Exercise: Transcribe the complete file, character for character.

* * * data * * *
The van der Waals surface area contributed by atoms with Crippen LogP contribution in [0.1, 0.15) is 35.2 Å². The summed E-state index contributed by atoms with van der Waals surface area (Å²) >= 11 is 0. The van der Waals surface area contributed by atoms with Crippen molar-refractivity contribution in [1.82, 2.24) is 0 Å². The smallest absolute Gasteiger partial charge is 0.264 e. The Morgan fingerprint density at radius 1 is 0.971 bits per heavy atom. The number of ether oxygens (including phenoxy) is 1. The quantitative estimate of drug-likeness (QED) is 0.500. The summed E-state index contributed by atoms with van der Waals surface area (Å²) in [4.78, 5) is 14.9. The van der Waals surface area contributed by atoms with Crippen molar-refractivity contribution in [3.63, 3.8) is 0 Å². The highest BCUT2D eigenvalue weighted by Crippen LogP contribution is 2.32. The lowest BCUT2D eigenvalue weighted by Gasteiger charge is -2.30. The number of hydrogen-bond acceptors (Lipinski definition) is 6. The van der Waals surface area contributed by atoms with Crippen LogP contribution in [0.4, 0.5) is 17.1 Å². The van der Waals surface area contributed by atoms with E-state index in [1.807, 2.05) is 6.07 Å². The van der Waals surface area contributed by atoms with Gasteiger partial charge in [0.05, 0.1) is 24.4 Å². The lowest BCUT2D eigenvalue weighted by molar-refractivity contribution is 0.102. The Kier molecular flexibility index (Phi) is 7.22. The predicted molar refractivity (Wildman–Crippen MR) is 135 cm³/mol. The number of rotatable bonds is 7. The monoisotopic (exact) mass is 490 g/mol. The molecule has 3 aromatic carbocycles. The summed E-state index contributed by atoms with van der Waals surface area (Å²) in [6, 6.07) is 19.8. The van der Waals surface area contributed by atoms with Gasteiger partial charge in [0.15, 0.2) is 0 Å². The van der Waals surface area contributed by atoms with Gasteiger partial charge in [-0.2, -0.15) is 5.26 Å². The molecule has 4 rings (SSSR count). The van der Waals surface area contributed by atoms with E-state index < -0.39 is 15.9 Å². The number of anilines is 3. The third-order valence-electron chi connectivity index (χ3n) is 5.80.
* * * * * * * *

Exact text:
The van der Waals surface area contributed by atoms with Crippen LogP contribution in [0.1, 0.15) is 35.2 Å². The summed E-state index contributed by atoms with van der Waals surface area (Å²) >= 11 is 0. The van der Waals surface area contributed by atoms with Crippen molar-refractivity contribution in [1.82, 2.24) is 0 Å². The smallest absolute Gasteiger partial charge is 0.264 e. The Morgan fingerprint density at radius 1 is 0.971 bits per heavy atom. The number of ether oxygens (including phenoxy) is 1. The quantitative estimate of drug-likeness (QED) is 0.500. The summed E-state index contributed by atoms with van der Waals surface area (Å²) in [4.78, 5) is 14.9. The van der Waals surface area contributed by atoms with Crippen molar-refractivity contribution in [3.63, 3.8) is 0 Å². The highest BCUT2D eigenvalue weighted by Crippen LogP contribution is 2.32. The lowest BCUT2D eigenvalue weighted by Gasteiger charge is -2.30. The number of hydrogen-bond acceptors (Lipinski definition) is 6. The van der Waals surface area contributed by atoms with Crippen LogP contribution in [0.4, 0.5) is 17.1 Å². The van der Waals surface area contributed by atoms with E-state index in [1.807, 2.05) is 6.07 Å². The van der Waals surface area contributed by atoms with Gasteiger partial charge in [0.05, 0.1) is 24.4 Å². The lowest BCUT2D eigenvalue weighted by molar-refractivity contribution is 0.102. The Kier molecular flexibility index (Phi) is 7.22. The predicted molar refractivity (Wildman–Crippen MR) is 135 cm³/mol. The number of rotatable bonds is 7. The monoisotopic (exact) mass is 490 g/mol. The molecule has 3 aromatic carbocycles. The summed E-state index contributed by atoms with van der Waals surface area (Å²) in [6, 6.07) is 19.8. The van der Waals surface area contributed by atoms with Gasteiger partial charge in [0.15, 0.2) is 0 Å². The van der Waals surface area contributed by atoms with Gasteiger partial charge in [-0.2, -0.15) is 5.26 Å². The molecule has 4 rings (SSSR count). The van der Waals surface area contributed by atoms with E-state index < -0.39 is 15.9 Å². The number of anilines is 3. The third-order valence-electron chi connectivity index (χ3n) is 5.80.